“It’s the job that’s never started as takes the longest to finish.”
Through his stories, J.R.R. Tolkien illustrated the challenges his characters faced when confronting the evil that threatened to destroy their way of life. In many ways, the scenes in his books were mirrors of the triumph of good over evil that he witnessed serving in World War I and living through World War II.
With that in mind, let us provide you with a brief biography of J.R.R. Tolkien before we get into our personality analysis.
John Ronald Reuel Tolkien was born on January 3, 1892, in present-day South Africa to parents of Prussian and East German descent. His father died when he was just three years old, which left his mother to raise her two sons alone. Without an income, she was forced to take her boys to live with family in England. The time that Tolkien spent visiting family, especially his Aunt Jane’s farm (called Bag End), served as much of Tolkien’s inspiration for his books – particularly his descriptions of the Shire.
He learned to read and write fluently by the age of four and was an avid learner. He had a keen interest in botany and languages and learned the foundations of Latin at a very young age. Art was another passion of his from a young age, and Tolkien excelled at drawing plants and maps. The skills and interests he had as a young child would serve as a strong foundation for the fantasy worlds and languages that he would eventually create.
“Many children make up, or begin to make up, imaginary languages. I have been at it since I could write.”
When Tolkien was twelve, his mother died. He and his brother were sent to live with a trusted friend, Father Francis, who raised them as Roman Catholics at his mother’s request. Tolkien remained a devout Roman Catholic throughout his lifetime, and the religious imagery that inspired him is evident in the artwork and poetry throughout his works.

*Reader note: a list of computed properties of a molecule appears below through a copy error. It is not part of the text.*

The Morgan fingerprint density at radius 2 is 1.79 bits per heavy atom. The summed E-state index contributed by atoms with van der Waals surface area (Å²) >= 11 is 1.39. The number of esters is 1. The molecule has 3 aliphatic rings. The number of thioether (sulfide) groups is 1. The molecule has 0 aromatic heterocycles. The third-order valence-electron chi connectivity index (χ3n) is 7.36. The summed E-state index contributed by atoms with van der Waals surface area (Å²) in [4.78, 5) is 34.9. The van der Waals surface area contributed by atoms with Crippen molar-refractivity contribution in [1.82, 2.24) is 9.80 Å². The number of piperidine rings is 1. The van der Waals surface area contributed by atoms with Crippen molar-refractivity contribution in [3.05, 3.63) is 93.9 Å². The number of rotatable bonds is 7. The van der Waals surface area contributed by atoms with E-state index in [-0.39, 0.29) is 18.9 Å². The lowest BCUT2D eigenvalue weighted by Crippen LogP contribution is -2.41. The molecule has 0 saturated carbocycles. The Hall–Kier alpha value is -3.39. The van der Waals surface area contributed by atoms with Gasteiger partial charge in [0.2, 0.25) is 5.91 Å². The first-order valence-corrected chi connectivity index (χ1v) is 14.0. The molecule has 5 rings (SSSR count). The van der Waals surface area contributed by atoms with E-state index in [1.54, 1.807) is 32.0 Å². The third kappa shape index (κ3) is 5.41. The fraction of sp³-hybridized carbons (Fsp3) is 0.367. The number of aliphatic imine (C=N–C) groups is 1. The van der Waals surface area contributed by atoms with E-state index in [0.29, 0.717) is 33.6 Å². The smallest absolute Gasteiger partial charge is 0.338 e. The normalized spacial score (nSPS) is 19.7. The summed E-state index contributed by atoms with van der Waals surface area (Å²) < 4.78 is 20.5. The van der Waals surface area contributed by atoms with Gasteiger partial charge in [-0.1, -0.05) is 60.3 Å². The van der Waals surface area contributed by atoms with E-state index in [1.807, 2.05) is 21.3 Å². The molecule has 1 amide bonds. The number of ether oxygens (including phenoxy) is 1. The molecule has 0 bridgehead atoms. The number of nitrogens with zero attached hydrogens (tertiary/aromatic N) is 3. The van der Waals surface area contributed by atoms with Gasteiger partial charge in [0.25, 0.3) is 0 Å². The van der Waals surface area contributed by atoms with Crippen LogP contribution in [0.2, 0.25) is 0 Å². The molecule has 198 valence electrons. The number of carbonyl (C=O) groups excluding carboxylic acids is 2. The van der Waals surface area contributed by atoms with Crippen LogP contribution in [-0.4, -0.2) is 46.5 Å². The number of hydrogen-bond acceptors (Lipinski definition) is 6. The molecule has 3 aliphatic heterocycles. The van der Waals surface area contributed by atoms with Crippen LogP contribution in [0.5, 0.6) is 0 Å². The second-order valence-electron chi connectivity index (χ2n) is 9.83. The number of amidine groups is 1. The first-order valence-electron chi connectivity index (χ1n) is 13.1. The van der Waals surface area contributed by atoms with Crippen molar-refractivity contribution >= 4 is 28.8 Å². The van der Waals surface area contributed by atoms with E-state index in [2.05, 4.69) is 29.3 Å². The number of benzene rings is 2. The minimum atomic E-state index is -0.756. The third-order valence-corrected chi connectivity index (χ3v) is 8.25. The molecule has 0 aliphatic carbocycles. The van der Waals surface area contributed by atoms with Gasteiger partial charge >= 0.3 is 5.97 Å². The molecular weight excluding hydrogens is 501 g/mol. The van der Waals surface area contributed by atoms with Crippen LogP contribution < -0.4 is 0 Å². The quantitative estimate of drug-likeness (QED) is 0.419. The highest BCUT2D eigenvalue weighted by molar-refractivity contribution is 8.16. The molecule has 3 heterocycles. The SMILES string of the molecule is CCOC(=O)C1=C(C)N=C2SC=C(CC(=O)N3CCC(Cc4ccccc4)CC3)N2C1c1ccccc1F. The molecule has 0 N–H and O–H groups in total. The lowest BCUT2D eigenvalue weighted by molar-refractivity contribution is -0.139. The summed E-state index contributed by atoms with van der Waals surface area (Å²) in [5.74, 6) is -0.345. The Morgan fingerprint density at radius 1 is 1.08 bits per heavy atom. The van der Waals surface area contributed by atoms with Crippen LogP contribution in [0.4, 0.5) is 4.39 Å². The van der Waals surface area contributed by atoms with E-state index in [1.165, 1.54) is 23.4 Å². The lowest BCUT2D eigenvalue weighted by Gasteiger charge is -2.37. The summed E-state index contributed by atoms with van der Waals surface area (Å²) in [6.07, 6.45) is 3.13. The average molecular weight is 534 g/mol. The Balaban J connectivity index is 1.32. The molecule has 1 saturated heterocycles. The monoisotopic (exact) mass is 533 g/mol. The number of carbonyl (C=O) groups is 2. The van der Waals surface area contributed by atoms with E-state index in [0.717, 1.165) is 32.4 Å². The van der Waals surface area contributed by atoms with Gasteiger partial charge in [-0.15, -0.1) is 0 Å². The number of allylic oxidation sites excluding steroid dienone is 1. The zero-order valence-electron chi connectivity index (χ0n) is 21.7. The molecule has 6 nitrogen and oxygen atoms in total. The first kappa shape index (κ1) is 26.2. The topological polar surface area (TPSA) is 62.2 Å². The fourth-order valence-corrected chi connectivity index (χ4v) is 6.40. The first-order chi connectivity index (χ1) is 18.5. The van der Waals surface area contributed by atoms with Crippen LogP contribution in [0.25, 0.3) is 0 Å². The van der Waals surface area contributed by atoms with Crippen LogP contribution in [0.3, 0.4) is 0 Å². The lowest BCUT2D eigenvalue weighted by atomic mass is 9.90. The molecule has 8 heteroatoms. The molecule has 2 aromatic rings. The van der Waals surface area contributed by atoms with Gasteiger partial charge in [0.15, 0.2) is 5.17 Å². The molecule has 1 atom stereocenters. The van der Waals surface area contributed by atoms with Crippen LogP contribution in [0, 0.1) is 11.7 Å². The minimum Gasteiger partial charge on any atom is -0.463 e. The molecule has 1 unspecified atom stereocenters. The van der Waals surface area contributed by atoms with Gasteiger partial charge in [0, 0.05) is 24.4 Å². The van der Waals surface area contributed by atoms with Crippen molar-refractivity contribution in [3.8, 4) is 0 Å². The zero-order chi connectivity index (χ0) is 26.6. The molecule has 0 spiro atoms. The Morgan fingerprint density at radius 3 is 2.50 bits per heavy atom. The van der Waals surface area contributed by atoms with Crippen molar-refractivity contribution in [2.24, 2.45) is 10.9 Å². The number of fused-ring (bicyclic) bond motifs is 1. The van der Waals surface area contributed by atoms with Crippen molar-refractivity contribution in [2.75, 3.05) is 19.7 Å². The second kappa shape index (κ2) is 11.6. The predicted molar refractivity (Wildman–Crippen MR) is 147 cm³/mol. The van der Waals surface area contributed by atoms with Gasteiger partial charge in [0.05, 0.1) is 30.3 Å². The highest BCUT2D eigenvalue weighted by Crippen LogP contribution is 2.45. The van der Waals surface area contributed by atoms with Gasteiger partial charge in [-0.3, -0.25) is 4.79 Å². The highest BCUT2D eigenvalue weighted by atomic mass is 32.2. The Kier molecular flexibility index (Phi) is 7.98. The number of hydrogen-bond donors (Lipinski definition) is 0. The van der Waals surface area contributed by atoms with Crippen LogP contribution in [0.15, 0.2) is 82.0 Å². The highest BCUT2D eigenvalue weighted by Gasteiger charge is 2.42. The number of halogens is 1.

Tolkien fell in love with Edith Mary Bratt as a teenager but was forbidden from contacting her until he turned 21 because Father Francis believed their romance would affect his education. They married during World War I, and he enlisted for service as a second lieutenant shortly after their wedding in 1916.
Much of his time in the military was spent in France, where he was involved in the Battle of the Somme. This conflict was especially lethal, and Tolkien himself barely escaped death. He likely would have been one of the casualties had he not fallen ill with trench fever. He spent the remainder of the war in hospitals and serving garrison duty until he was deemed medically unfit to serve.
World War I undeniably influenced Tolkien’s writings on war, his opinions on politics, and humanity in general. Though he wasn’t outspoken about his beliefs, he was decidedly anti-communist, anti-national socialist, and not in favor of the term “British Empire.” He was also opposed to the increase in industrialization that inevitably followed both wars, as he believed it was destroying the natural lands and the “simple life.”
After World War I, Tolkien became a professor, first at the University of Leeds and then at Oxford, with a fellowship at Pembroke College. It was during these years that he wrote The Hobbit and the Lord of the Rings trilogy and dove deep into his passion for linguistics and literature.